How can you tell if a horse is happy?

Our horses can read US very acutely...they are very good at it!

They are very good at reading our body language, reading where we are at... and what we're going to do next.

And they can also read us acutely with our emotional aspect as well. 

Scientific studies have been done where horses have been placed in front of photographs of people, a human face with a certain emotion on the face and the horse can read the emotions of that person in the picture.

This is much like dogs... horses and dogs both have the same ability to read human emotions. They can feel them and they can respond to them.

So how do our horses express their emotions?  

And are we able to very acutely read their emotions and how they are expressing them?

Well, I don't think we are as good at reading their emotions as they are at reading ours.

Here's a few ideas and experiences that I've had that might help you to open your eyes and senses to actually be more acute with your understanding what horse's emotions are and how they are expressing them.

If we can understand our horses emotions and we understand how they are physically expressing them...then that will make a better bond between the two of us and therefore, a better relationship.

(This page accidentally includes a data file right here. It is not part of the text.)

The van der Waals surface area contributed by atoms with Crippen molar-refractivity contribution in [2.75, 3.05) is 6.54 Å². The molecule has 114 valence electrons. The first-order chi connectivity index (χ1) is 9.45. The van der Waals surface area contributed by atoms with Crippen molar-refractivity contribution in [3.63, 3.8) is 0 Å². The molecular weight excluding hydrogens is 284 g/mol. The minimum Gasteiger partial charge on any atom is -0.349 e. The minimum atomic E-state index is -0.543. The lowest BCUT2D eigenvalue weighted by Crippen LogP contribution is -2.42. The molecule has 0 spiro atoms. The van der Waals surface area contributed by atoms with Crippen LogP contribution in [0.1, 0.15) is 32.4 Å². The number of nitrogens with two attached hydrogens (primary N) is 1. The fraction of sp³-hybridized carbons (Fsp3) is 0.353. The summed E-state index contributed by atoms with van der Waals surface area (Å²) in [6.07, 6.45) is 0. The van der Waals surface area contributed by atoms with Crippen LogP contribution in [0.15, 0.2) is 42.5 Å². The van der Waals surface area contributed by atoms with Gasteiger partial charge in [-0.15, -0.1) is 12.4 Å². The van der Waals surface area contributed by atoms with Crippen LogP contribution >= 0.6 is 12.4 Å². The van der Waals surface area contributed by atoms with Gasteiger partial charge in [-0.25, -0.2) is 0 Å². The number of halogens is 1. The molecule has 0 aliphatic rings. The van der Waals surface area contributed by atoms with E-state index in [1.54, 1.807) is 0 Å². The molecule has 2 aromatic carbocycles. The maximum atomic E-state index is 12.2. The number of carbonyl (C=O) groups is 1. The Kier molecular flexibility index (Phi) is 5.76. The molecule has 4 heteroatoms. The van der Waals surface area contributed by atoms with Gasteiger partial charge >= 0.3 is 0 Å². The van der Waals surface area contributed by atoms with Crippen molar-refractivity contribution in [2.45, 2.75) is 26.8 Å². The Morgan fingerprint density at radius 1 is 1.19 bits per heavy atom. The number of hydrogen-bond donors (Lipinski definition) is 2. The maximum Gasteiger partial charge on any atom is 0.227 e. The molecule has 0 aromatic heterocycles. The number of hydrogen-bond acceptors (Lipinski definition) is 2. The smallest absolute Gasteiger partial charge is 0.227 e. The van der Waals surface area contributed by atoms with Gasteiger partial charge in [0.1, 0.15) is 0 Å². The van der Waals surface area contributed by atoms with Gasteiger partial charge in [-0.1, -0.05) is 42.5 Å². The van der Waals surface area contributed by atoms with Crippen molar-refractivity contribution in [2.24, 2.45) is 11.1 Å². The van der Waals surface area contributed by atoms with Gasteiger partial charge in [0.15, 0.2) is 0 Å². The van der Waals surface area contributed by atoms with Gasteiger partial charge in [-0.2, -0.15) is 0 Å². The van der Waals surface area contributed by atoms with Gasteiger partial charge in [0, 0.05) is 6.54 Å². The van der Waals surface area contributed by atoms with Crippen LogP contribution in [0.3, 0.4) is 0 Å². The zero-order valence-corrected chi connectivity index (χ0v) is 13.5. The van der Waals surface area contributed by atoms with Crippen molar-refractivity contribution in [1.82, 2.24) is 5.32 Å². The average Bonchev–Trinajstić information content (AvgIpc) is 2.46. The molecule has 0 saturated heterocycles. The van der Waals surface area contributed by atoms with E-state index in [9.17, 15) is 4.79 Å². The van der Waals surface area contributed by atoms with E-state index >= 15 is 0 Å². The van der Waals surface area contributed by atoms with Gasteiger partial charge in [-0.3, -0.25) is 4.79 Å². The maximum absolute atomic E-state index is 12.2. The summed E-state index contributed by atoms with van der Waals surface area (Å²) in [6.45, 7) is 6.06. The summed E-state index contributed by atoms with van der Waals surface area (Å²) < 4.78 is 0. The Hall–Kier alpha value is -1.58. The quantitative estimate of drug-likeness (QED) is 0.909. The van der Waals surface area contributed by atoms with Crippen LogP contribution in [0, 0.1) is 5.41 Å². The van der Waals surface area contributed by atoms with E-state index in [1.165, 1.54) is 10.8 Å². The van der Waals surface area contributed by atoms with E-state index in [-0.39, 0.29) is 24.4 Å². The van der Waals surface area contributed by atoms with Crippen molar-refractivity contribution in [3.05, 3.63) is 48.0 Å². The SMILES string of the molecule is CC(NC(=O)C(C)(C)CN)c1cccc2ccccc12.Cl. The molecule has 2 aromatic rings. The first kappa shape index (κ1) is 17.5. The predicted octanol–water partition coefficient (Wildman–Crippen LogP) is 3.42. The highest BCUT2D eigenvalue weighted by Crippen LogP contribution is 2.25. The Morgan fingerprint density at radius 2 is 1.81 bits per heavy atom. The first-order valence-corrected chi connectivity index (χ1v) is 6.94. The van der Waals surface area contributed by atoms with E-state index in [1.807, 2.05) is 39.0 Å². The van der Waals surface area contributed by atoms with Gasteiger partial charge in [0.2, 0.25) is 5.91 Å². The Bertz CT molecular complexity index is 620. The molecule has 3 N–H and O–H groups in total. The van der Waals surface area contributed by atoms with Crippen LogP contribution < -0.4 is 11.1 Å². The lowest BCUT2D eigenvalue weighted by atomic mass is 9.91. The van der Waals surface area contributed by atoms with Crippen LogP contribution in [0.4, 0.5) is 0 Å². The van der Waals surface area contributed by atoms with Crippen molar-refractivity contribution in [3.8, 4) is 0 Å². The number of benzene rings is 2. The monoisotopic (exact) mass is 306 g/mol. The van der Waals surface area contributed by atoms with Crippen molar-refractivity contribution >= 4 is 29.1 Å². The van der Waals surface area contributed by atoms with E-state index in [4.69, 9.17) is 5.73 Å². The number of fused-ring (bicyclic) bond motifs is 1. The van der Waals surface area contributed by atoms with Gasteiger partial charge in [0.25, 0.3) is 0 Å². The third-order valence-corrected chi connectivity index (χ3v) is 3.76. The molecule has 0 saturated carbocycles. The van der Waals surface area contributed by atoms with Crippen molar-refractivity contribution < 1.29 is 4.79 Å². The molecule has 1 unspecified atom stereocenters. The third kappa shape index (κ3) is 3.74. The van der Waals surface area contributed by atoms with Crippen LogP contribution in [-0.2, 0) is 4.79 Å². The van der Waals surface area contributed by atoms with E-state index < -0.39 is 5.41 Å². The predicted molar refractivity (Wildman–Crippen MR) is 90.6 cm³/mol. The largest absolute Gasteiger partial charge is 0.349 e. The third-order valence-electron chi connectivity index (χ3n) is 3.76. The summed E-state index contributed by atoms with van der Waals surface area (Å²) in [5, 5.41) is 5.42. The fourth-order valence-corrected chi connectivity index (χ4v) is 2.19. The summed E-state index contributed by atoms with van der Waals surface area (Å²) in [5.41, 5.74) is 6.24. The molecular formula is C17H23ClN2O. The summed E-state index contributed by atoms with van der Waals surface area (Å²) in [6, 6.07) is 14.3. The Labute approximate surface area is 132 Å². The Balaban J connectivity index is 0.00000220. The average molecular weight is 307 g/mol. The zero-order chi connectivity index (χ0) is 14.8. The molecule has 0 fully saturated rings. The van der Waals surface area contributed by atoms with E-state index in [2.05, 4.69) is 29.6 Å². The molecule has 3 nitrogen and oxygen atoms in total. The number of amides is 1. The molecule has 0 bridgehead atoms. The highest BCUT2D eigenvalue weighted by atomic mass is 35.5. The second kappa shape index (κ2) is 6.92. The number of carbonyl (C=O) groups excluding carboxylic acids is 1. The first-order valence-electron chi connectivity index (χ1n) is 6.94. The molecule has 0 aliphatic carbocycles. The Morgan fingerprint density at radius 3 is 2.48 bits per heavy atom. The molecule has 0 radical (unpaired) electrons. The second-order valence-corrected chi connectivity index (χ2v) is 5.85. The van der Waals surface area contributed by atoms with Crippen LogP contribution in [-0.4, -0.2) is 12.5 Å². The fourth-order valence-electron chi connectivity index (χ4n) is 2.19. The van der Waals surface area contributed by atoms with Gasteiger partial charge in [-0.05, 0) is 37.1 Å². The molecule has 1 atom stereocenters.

Happiness


Here's one key way that I have come to learn that a horse expresses happiness.

This can be especially with a gelding - they paw when they are with you.

My gelding used to do this whenever he was with me. I would come up to him or he would come up to me and he would start pawing. 

Some people think that was not a good expression of happiness. They might think that it was frustration. But I know with my horse it was that he wanted me to play with him. 

For example, I would go out to get him and I would take the halter... and he would see me coming, he was eating.... so he would continue eating. I would go up to him and he would start the paw.

He wanted me to play with him. He wouldn't even let me get the halter on his head and he would start walking ahead of me to the gate because he wanted to come out and play with me.

So if you have a horse that starts to paw in your presence, don't think that that is a sign of frustration. I know for a fact that it is a sign that that horse is happy with you.

If you look at how they relate to each other, they do not paw in each other's presence if they're not happy. If they are alone and they are pawing... that might be frustration or pain.

Another example, I have a mare and one way I know that she is happy with me is when she will come up and stand right in front of me and nicker to me. I actually have two mares that do this... put their whole body right in front of me actually touching me and stand there.

They are happy with you. They want to be with you. They want to touch you, they want you to touch them and maybe scratch them.

Grieving or loss


Horses definitely grieve and they definitely suffer from loss.

For example, I was out with the horses and my mare. She was standing beside me.  Then the whole herd decided to leave.